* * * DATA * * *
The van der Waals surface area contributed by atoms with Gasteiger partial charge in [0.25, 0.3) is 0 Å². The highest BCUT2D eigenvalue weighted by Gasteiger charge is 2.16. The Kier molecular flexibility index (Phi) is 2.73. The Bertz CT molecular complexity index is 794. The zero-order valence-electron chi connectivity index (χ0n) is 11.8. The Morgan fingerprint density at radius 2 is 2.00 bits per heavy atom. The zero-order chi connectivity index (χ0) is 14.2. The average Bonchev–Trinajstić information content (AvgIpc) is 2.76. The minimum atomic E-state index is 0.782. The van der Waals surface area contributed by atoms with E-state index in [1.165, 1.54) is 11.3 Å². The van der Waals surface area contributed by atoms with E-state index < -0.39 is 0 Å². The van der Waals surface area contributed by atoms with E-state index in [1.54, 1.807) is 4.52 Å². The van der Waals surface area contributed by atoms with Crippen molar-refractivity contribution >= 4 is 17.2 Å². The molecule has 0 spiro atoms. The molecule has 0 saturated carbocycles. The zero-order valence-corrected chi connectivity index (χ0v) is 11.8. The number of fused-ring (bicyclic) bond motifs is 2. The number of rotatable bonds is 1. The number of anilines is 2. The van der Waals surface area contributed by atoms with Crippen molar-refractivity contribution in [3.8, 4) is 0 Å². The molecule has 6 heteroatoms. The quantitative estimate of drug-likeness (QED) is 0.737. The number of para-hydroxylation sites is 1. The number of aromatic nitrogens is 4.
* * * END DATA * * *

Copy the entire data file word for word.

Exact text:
The van der Waals surface area contributed by atoms with Gasteiger partial charge in [0.25, 0.3) is 0 Å². The highest BCUT2D eigenvalue weighted by Gasteiger charge is 2.16. The Kier molecular flexibility index (Phi) is 2.73. The Bertz CT molecular complexity index is 794. The zero-order valence-electron chi connectivity index (χ0n) is 11.8. The Morgan fingerprint density at radius 2 is 2.00 bits per heavy atom. The zero-order chi connectivity index (χ0) is 14.2. The average Bonchev–Trinajstić information content (AvgIpc) is 2.76. The minimum atomic E-state index is 0.782. The van der Waals surface area contributed by atoms with E-state index in [1.165, 1.54) is 11.3 Å². The van der Waals surface area contributed by atoms with E-state index < -0.39 is 0 Å². The van der Waals surface area contributed by atoms with E-state index in [1.54, 1.807) is 4.52 Å². The van der Waals surface area contributed by atoms with Crippen molar-refractivity contribution >= 4 is 17.2 Å². The molecule has 0 spiro atoms. The molecule has 0 saturated carbocycles. The zero-order valence-corrected chi connectivity index (χ0v) is 11.8. The number of fused-ring (bicyclic) bond motifs is 2. The number of rotatable bonds is 1. The number of anilines is 2. The van der Waals surface area contributed by atoms with Crippen molar-refractivity contribution in [3.8, 4) is 0 Å². The molecule has 6 heteroatoms. The quantitative estimate of drug-likeness (QED) is 0.737. The number of para-hydroxylation sites is 1. The number of aromatic nitrogens is 4.